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With the support of more than 70 Democrats, the Republican-controlled House of Representatives passed legislation that would permanently classify fentanyl analogs as Schedule I drugs and impose mandatory-minimum prison sentences on people found guilty of distributing the substances, an approach some critics are calling a return to failed drug war strategies.
“Despite the Biden Administration campaigning on a policy of ending Mandatory Minimums, the HALT Act does the opposite," Matt Sutton, director of public relation of Drug Policy Alliance (DPA) told Benzinga. "This bill will not only be incredibly detrimental to criminal justice reform efforts, but it will also exacerbate the overdose crisis and do nothing to further the public health solutions we urgently need.”
Laura Pitter of Human Rights Watch, one of nearly 160 advocacy groups that signed a letter earlier this week imploring Congress to reject the HALT Fentanyl Act called the vote a recollection of the failed drug war. "It's sad to see lawmakers revert to over-criminalization once again when we have 50 years of evidence that the war on drugs has been an abject failure."
Rep. Frank Pallone (D-N.J.), agreed with civil rights groups during a floor debate. He warned that the measure represents an attempt to "incarcerate our way out of a public health crisis."
"This war on drugs—mandatory sentencing, incarcerate everybody—has not worked," Pallone said. "It didn't work on other drugs."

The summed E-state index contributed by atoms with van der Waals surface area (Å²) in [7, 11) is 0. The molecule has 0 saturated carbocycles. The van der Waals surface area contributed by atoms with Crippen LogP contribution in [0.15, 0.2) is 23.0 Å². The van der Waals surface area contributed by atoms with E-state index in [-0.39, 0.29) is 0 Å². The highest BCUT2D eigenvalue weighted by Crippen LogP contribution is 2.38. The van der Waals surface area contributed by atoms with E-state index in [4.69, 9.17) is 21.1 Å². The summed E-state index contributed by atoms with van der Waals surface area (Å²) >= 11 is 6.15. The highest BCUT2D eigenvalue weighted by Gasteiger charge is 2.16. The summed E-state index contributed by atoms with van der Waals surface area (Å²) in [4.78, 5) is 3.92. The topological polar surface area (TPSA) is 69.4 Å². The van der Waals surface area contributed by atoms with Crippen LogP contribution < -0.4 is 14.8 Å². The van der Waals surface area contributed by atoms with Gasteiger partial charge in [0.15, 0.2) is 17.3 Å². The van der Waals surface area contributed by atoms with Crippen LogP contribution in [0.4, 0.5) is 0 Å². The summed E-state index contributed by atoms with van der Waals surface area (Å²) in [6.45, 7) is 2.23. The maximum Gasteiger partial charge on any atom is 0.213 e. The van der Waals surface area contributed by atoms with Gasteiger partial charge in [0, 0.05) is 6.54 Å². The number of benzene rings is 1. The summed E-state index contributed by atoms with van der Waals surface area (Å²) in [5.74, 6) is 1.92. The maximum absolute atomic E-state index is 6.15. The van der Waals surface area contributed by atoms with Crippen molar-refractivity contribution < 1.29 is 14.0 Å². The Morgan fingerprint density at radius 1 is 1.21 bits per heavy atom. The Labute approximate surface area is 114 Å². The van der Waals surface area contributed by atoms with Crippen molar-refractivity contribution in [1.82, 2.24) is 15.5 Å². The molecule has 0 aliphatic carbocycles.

Rep. Thomas Massie (R-KY), the only Republican who voted against the legislation agreed. “Instead of passing bills that expand the failed War on Drugs, we should be focusing on regaining operational control of the border,” Massie said “Additionally, one-size-fits-all mandatory minimum sentences are unwise, and this bill increases the number of defendants subject to them.”
The HALT Fentanyl Act seeks to cement a policy first enacted by the Trump administration, which temporarily classified fentanyl-related substances (FRS) as Schedule I drugs, a designation that lawmakers have since extended with Biden's support even as experts have stressed that not all fentanyl analogs are harmful.
Fentanyl itself is classified as a Schedule II drug, and it is often used in medical settings to treat severe pain.
Maritza Perez Medina, director of federal affairs at the DPA, urged the Senate to drop the bill. "Our communities deserve real health solutions to the overdose crisis, not political grandstanding that is going to cost us more lives."